English teacher and blogger
Hong Kong's public housing estates are growing in popularity as Instragram-worthy destinations. (Shutterstock/ESB Professional)
According to Euromonitor International, a market research company based in the United Kingdom, Hong Kong has been one of the most visited cities in the world for the eighth consecutive year.
One fascinating fact is that the territory's residential estates have peaked interest among its visitors from around the globe, and are fast becoming popular sightseeing destinations.
A relatively small island with a growing population of 7.2 million, Hong Kong's residents depend heavily on public housing projects, also called public housing estates. These residential structures are notorious for accommodating thousands of people, with stacks of apartments shooting into the sky.
Previously stigmatize, the estates were deemed poor or lower-class establishments and often looked down upon. With affordable houses now scarce, local attitudes have done a 180 and these structures have become a symbol of' pride today.
Some of these estates have even been highly publicized in music videos and as film locations.
Regardless of their size, location or condition, people are more than happy to belong to these high-rise communities, rather than not having an apartment at all.
Walking around the grounds of an estate provides an insight to these emotions, both visually and in their atmosphere.
This reason alone makes visiting a few of these public housing estates a must for many tourists. As for the rest, the estates have been deemed 'Gram worthy and serve as idyllic backdrops for keen photographers seeking to validate their vacations on social media.
What to see:
True to its name, which means "rainbow", Choi Hung Estate in Kowloon recognizable by its graduated tropical color scheme. (Shutterstock/rathshiki)
Choi Hung Estate is also known by its English equivalent, "Rainbow Estate". This much-loved estate is easily recognizable by its colorful walls, basketball courts and cheerful atmosphere. Be sure to get there early, as it gets busy in the afternoon.
Lok Wah Estate is a vast complex of several towers, and is known particularly for the parking garage and playground at Lok Wah South in Ngau Tau Kok. (Shutterstock/NavinTar)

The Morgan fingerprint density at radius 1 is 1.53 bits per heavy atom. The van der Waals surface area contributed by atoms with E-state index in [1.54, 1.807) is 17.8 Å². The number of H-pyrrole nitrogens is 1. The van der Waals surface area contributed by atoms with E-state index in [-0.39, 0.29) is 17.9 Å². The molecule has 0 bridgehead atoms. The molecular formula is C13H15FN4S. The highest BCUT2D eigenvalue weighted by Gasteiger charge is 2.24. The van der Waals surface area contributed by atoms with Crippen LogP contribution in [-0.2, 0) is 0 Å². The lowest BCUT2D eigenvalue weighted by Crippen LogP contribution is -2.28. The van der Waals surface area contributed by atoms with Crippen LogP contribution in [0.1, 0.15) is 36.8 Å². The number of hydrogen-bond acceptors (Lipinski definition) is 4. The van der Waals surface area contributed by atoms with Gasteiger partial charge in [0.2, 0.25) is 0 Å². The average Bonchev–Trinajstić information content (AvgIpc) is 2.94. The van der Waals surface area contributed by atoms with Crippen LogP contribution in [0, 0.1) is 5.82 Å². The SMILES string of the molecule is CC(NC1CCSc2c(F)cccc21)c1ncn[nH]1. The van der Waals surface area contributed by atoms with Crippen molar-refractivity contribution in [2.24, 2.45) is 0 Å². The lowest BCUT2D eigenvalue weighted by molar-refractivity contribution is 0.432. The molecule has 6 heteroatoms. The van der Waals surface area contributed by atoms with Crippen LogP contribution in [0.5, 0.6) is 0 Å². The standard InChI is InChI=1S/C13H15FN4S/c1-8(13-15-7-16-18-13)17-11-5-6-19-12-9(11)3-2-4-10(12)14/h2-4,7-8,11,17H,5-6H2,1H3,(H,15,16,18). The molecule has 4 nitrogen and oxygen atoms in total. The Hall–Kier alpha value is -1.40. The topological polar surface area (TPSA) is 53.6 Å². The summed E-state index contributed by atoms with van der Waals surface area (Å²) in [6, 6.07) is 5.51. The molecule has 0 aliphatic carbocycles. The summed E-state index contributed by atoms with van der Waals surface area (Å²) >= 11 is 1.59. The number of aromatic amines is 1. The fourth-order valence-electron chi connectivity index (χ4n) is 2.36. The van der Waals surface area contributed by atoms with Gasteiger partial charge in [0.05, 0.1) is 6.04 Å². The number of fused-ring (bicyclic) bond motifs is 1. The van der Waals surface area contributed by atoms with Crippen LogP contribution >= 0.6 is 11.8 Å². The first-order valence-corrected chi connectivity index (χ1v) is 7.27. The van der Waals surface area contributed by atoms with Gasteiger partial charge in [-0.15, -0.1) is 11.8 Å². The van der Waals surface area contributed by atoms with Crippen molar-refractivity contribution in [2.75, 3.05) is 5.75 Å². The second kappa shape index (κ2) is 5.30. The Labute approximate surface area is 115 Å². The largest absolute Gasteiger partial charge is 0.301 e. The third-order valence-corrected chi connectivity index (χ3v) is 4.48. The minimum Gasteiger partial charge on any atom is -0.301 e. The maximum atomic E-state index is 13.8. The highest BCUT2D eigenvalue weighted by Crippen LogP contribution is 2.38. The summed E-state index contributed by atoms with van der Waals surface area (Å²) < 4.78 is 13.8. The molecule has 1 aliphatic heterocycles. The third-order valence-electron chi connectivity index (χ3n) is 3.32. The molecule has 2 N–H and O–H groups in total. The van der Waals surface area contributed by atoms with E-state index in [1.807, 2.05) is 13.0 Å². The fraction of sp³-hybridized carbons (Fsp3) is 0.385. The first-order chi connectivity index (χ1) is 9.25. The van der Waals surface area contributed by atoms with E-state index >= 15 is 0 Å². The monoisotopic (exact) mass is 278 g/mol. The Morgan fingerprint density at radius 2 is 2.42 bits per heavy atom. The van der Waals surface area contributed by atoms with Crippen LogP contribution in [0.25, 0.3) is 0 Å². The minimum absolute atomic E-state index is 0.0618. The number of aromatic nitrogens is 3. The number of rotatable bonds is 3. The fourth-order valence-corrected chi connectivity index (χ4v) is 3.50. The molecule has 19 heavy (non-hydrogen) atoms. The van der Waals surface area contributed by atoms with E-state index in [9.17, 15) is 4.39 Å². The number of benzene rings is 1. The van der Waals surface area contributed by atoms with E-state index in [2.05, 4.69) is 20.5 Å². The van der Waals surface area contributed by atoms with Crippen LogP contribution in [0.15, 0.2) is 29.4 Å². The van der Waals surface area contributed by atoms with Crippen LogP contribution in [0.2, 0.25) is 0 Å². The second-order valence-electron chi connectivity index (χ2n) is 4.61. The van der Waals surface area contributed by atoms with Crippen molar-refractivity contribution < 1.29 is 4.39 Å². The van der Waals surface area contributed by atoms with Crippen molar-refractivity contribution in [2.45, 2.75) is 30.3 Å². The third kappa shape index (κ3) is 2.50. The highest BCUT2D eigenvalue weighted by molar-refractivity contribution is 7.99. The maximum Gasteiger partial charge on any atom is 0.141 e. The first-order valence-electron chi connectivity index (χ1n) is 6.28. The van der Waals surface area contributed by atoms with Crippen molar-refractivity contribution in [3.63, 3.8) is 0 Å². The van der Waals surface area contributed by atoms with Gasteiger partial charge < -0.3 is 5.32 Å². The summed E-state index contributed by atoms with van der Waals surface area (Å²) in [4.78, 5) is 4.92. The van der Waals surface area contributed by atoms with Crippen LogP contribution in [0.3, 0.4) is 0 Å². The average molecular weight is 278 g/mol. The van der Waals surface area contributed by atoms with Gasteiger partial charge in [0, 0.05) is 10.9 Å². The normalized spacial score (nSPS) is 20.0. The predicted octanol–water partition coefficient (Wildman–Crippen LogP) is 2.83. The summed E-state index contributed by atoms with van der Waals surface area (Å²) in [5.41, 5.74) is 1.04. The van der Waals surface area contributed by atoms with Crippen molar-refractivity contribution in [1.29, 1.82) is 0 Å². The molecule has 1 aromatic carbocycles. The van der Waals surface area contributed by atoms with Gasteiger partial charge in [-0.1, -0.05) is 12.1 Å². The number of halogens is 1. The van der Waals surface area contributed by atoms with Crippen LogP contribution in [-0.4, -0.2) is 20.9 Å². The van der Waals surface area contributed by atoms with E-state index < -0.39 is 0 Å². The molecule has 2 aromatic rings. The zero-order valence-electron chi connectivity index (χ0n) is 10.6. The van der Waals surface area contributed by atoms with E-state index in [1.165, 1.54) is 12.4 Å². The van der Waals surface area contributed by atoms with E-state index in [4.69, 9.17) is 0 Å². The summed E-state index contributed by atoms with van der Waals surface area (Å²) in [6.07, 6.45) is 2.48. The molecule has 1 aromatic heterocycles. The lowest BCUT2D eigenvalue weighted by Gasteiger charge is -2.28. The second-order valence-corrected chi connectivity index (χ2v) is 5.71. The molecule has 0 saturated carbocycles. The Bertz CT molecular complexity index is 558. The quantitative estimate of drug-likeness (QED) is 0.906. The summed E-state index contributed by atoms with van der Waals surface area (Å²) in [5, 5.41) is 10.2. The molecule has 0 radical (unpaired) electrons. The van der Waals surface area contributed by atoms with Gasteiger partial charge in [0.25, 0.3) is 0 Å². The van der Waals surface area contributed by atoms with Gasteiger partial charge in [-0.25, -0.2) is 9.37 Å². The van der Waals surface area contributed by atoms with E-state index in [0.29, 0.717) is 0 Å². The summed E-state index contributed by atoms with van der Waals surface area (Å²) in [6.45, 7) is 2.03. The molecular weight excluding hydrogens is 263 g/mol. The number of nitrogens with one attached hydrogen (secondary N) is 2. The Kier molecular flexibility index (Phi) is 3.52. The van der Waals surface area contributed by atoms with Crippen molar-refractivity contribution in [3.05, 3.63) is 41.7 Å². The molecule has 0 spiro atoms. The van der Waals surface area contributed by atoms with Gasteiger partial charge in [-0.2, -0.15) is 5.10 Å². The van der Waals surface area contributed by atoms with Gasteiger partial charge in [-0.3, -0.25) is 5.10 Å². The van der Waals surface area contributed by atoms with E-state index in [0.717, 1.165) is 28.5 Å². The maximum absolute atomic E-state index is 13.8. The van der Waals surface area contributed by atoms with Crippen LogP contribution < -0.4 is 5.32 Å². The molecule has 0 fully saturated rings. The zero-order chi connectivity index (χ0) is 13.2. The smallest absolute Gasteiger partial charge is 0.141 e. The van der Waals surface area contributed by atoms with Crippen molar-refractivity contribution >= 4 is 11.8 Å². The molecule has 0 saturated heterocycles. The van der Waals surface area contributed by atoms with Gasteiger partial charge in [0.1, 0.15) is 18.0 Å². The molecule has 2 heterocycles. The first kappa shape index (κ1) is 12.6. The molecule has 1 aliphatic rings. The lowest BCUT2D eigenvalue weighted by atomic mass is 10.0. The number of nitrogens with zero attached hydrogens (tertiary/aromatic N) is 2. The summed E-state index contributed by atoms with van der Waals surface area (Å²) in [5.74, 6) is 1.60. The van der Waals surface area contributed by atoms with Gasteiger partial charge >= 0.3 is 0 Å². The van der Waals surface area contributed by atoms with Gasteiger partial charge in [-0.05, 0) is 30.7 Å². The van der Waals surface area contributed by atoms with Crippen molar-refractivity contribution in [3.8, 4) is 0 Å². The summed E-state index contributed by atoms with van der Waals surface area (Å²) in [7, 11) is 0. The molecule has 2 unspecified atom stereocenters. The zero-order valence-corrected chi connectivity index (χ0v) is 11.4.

Lok Wah Estate owes its popularity to the rooftop of its south garage. Photographers are often seen milling about the garage, as well as the estate’s colorful playground. This estate is definitely off the beaten path and is a little trickier to reach, but still worth visiting. Get off the Hong Kong MTR at Ngau Tau Kok and then walk 30 minutes or take the 213 Bus or taxi to the Lok Wah South Estate, where the parking garage stands.
A vertical view of Montane Mansion reveals blocks of balconies that stretch to the skies above Quarry Bay, Hong Kong. (Shutterstock/ForgetMeNott)
Montane Mansion is by far the most widely known residential estate in Hong Kong. It provides insight to the architecture of old Hong Kong. Rich in history, the mansion is also famed for its movie appearances. You will immediately recognize the area if you’re a Transformers fan.
Take the MTR to Quarry Bay and take a short 5-minute walk to 1028 King Road.
Ping Shek Estate in Kowloon is known for its internal courtyards and spiraling structure. (Shutterstock/rathshiki)
Ping Shek Estate stands close to Choi Hung, but has an entirely different feel. Its distinguishing feature is the internal courtyards at the heart of every tower. Looking up from one of these courtyards offers a view of a vertical spiral or tunnel.
Be sure to stop by Ping Shek while traveling to or from Choi Hung.
Hong Kong is rightfully known for its well-regulated mass transit system, the MTR. It is easy to take the city’s rail service without a local guide, as all signs bearing station names and directions also provide an English translation directly underneath, making for an extremely tourist friendly service.
Due to its efficiency, the MTR is not as crowded as you might expect. It is definitely a great and reliable transport option for those who are keen to roam around the city for less. An Adult Tourist Day Pass costs HK$65 and can be purchased at the information desks located in each station. Visit the MTR website for complete fares, as it offers special rates for children, students, the elderly and persons with disabilities.
Just remember to mind the gap when getting on and off the train!
Don’t forget your camera, but be mindful that these buildings are people’s homes. Do not photograph residents without their permission and be respectful of the local environment, making sure to clean up after yourself.
Yasmin Kamal is originally from London and is currently living in Asia. She has been traveling through Southeast Asia (including Indonesia) for the last three years. Before that, she visited Egypt and blogged about her experience there as a hungry, traveling woman.
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Disclaimer: The opinions expressed in this article are those of the author and do not reflect the official stance of The Jakarta Post.